VIENNA -- The U.S. has told Iran it's time to consider extending nuclear talks past their deadline, a senior American official said Sunday.
The move marks the first formal recognition by Washington that a deal won't be reached by the target date of midnight Monday, creating the need for additional talks.
The official said U.S. Secretary of State John Kerry made the proposal to Iranian Foreign Minister Mohammad Javad Zarif in the latest of a series of meetings since Kerry arrived on Thursday to add his diplomatic weight to the talks.
The decision comes a little more than a day before the target date for a deal focusing on capping Iran's nuclear activities in exchange for lifting sanctions on the Islamic Republic.
At the same time, formal talks with Iran on bridging the differences are continuing.
The U.S. official spoke on condition of anonymity because of a lack of authorization to discuss the talks.
The development reinforced growing expectations since the start of the current round Tuesday that the U.S.-Iran dispute would prove unsurmountable by the target date.
CBS News State Department correspondent Margaret Brennan reports that the two main sticking points remain the sequencing of sanctions suspension - specifically, whether the world powers and the UN would simultaneously agree to suspend sanctions - and the exact combination of centrifuges and enriched uranium that Iran is allowed to maintain.
Reaching an agreement that allows for more negotiations could be difficult. Beyond assurances that the Iranians aren't just talking for the sake of winning time, the U.S. administration wants to show to congressional skeptics that there is sense to continuing the talks. That means Washington might push the Iranians to accept at least one of their demands on the table.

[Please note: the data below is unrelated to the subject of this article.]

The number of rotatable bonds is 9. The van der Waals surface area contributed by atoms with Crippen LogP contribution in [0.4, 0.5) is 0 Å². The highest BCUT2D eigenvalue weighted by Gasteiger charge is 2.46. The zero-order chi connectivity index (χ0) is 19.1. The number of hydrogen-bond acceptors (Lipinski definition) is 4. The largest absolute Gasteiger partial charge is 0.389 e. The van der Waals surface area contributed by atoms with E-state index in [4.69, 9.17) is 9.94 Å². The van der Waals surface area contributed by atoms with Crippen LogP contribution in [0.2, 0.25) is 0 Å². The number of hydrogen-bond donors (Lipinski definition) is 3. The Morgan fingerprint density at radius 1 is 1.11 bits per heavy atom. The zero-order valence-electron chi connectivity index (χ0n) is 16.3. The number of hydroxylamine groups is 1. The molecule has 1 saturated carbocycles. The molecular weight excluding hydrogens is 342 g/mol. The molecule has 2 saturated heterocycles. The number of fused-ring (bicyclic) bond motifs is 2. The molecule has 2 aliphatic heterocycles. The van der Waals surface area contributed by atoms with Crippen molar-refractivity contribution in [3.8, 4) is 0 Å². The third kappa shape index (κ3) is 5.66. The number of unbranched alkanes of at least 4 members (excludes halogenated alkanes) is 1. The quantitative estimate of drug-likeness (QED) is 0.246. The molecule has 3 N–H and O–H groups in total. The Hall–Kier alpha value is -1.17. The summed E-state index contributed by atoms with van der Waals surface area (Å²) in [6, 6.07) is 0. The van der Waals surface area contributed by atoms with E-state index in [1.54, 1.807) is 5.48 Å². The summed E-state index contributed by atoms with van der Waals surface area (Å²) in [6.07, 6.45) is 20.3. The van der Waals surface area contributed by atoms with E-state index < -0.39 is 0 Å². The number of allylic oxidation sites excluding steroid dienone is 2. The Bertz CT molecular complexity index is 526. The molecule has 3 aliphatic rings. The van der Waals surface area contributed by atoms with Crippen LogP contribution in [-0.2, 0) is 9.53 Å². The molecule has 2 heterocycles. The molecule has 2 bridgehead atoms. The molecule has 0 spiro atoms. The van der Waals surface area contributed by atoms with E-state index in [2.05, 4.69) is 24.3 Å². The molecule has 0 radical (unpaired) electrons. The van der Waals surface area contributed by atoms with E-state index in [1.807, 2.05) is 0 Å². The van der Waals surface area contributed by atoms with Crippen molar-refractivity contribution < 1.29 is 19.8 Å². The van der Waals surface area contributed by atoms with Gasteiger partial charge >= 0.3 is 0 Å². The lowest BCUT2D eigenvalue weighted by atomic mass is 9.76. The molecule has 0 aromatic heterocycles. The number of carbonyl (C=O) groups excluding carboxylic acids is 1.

Should such a plan be agreed upon, talks could resume in early December when Kerry plans to return to Europe for a previously scheduled NATO foreign ministers meeting in Brussels, and an international conference in London.
Outlining some differences between Washington and Tehran in general terms, President Barack Obama said the U.S. goal is "to shut off a whole bunch of different avenues whereby Iran might get a nuclear weapon, and at the same time make sure that the structure of sanctions are rolled back step for step as Iran is doing what it's supposed to do."
"I think Iran would love to see the sanctions end immediately, and then to still have some avenues that might not be completely closed, and we can't do that," he told ABC's "This Week" in comments aired Sunday
As the clock ticked down, other foreign ministers from the six negotiating powers were converging on Vienna in a concerted effort to at least get an acceptable way to extend the talks even if the deal deadline is missed.
The best case scenario involves all parties brokering a broad political agreement - a brief 5-page proposal - in the next two days that will allow technical details to be hammered out in weeks to come, Brennan reports.
More likely is simply an extension of the existing terms of the 2013 Joint Plan of Action which requires Iran to freeze its nuclear program in exchange for limited sanctions relief. A Western official pointed out that while not ideal, the terms of that prior deal have effectively rolled back Iran's ability to produce a weapon by putting its development program on hold.
The foreign ministers of Germany, Russia and France were already in Vienna by late Sunday. Britain's foreign secretary was en route, and China's foreign minister was scheduled to arrive Monday.
Kerry, who arrived Thursday, also met with Saudi Foreign Minister Saud al-Faisal, whose country is vying for Middle East influence with Iran. Diplomats said Saud flew to Vienna from Paris solely for the briefing, and the two talked in his plane parked on the Vienna Airport tarmac.